Doug requested rice. What kind to bring? Well, let's break them down:
1. Rice comes in many forms with three basic sizes: short grain, medium grain, long grain. Rice is also differentiated based on stickiness.
White rice has been processed to remove the bran, which gives brown rice its color. In an earlier time, the disease beriberi became widespread among people who began to eat white rice. It was discovered that the bran that was polished off contained much needed thiamin, and when brown rice was re-introduced, the disease was controlled.
2. In the 1980's, the late actor Jim Varney (Jed Clampett in the film version of the "Beverly Hillbillies") portrayed a character in commercials named Ernest P. Worrell ("Hey Vern...know whut ah mean?"). Based in Nashville, Varney did a string of commercials for a local Hawaii bank. One of them had Ernest telling his unseen pal Vern about the items at his casual luau. I remember reading a newspaper article which revealed that the script originally called for Ernest saying, "I've got your sticky rice," until the Mainland based director cut the word "sticky." The Hawaii representatives insisted that the word be restored, saying that "sticky rice is something we like."
Sticky rice is most often associated with short grain and most medium grain rice. Short grain rice is used to make sushi or Korean kimbab (kim is Korean style seaweed sheets like Japanese nori, bab is the Korean word for cooked rice - sal is the word for uncooked rice) because it has the right amount of stickiness to hold together the shapes the rice is molded into but it isn't so sticky as to distract from the other ingredients. Japanese and Korean cuisines tend to use stickier, shorter grain rice.
Sweet rice is the stickiest, usually short grain and is often made into Japanese mochi or Korean duk. The one exception is Thai sticky rice, which is long grain rice that is very sticky (and very prized).
3. Long grain rice tends to be less sticky, and in the case of Jasmine rice, can be highly aromatic. Chinese and Indochinese (Vietnamese, Thai, etc.) cuisines often use long grain rice.
Europeans and Americans tend to use long grain rice as well, so when Doug asked for rice, I made a pot of long grain rice.
4. One of the most unusual weddings I ever did was for a couple named Brian (who was Chinese) and Rika (who was Japanese). They actually wrote in their vows that each would love the other despite the fact that each ate the wrong kind of rice (long grain versus short grain).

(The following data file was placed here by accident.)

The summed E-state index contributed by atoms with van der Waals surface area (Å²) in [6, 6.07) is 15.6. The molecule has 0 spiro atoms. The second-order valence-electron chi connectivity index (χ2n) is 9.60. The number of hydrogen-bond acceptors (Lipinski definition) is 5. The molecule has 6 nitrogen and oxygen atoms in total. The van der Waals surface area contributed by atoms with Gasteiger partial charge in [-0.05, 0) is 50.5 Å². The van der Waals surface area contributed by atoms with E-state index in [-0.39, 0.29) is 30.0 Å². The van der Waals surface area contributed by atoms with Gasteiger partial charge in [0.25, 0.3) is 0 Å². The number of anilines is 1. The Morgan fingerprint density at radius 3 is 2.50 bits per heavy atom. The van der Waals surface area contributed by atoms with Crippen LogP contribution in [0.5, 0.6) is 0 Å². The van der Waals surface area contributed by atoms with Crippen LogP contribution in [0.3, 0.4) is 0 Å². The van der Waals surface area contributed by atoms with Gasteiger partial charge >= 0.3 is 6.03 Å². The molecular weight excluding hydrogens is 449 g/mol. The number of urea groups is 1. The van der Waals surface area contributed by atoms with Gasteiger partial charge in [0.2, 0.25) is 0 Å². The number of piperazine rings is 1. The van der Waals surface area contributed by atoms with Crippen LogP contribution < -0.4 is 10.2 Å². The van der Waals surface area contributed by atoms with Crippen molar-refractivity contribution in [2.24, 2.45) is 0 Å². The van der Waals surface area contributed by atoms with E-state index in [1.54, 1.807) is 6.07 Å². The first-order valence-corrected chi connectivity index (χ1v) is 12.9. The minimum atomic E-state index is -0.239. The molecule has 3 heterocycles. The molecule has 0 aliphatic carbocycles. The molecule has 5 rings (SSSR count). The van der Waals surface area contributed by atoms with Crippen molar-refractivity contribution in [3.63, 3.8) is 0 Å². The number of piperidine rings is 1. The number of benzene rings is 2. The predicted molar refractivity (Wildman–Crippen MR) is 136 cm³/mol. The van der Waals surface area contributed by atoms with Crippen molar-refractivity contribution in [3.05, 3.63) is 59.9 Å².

Here in Hawaii, shorter grain, sticky rice dominates. I have found an interesting compromise: at New Mui Kwai Chop Suey Restaurant in Kailua, I always thought that the rice was different there than anywhere else (my daughters just gobble it up). I learned that they use a combination of short grain and long grain rice, perhaps to keep somewhat true to the Chinese standard, and yielding to the local Hawaii preference.
In my house, brown rice is mixed in with white rice, because I don't care for the taste and texture of brown rice (yes, I know it's good for you, but if God wanted human beings to eat bird seed, we would have been created to be birds). There is a new process that improves the taste and texture of brown rice, but I suspect that the nutritional value is stripped away just like white rice.
5. Jook, or Chinese rice porridge, is a great winter dish or breakfast meal. It's also terrific when you are feeling sick. Here's a super easy recipe (it's not fancy at all, but you can dress it up with cilantro, more ginger, peanuts, etc.). My kids love it.
To make jook, remember to use about ten times as much liquid as rice (must be short grain or medium grain white rice). I do about a 1 to 1 ratio of water to chicken broth. I usually empty the contents of a 46 ounce can of chicken broth and add about 8 cups of water (I prefer to use an enameled cast iron Dutch oven). Add a few slices of fresh ginger. Bring it to a boil and then add a cup and a half of rice. Lower heat and simmer until the consistency of porridge. Add shoyu to taste. My daughter and I prefer it plain, but you can add the ingredients mentioned above along with a drizzle of sesame oil.
Grace and aloha,
P. S. Japanese Theologian Masao Takenaka wrote a book called "God Is Rice." In it, he shares a poem by Korean poet Kim Chi Ha. It speaks eloquently to rice as a metaphor for God: heavenly, nourishing, and important for community:
Heaven is rice
As we cannot go to heaven alone
We should share rice with one another
As all share the light of the heavenly stars
We should share and eat rice together
Heaven is rice
When we eat and swallow rice
Heaven dwells in our body
Rice is heaven
Yes rice is the matter
We should all eat together